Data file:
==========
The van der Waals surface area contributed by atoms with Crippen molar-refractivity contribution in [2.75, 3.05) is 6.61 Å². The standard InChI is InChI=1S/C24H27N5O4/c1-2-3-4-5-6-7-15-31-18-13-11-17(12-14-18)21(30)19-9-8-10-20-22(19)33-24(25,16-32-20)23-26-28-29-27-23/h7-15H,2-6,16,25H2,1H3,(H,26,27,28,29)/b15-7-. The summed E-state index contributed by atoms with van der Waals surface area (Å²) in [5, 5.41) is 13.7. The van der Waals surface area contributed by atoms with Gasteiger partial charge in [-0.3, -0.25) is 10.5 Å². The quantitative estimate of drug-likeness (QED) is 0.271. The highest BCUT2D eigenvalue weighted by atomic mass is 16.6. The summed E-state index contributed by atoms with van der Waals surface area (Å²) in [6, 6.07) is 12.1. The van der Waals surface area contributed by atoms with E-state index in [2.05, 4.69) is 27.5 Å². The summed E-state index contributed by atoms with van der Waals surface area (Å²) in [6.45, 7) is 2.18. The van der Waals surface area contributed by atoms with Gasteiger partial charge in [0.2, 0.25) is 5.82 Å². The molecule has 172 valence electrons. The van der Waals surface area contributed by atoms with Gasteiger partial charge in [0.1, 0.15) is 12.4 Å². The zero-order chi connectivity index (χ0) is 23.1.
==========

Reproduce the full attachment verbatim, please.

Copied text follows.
The van der Waals surface area contributed by atoms with Crippen molar-refractivity contribution in [2.75, 3.05) is 6.61 Å². The standard InChI is InChI=1S/C24H27N5O4/c1-2-3-4-5-6-7-15-31-18-13-11-17(12-14-18)21(30)19-9-8-10-20-22(19)33-24(25,16-32-20)23-26-28-29-27-23/h7-15H,2-6,16,25H2,1H3,(H,26,27,28,29)/b15-7-. The summed E-state index contributed by atoms with van der Waals surface area (Å²) in [5, 5.41) is 13.7. The van der Waals surface area contributed by atoms with Gasteiger partial charge in [-0.3, -0.25) is 10.5 Å². The quantitative estimate of drug-likeness (QED) is 0.271. The highest BCUT2D eigenvalue weighted by atomic mass is 16.6. The summed E-state index contributed by atoms with van der Waals surface area (Å²) in [6, 6.07) is 12.1. The van der Waals surface area contributed by atoms with E-state index in [2.05, 4.69) is 27.5 Å². The summed E-state index contributed by atoms with van der Waals surface area (Å²) in [6.45, 7) is 2.18. The van der Waals surface area contributed by atoms with Gasteiger partial charge in [0.2, 0.25) is 5.82 Å². The molecule has 172 valence electrons. The van der Waals surface area contributed by atoms with Gasteiger partial charge in [0.1, 0.15) is 12.4 Å². The zero-order chi connectivity index (χ0) is 23.1.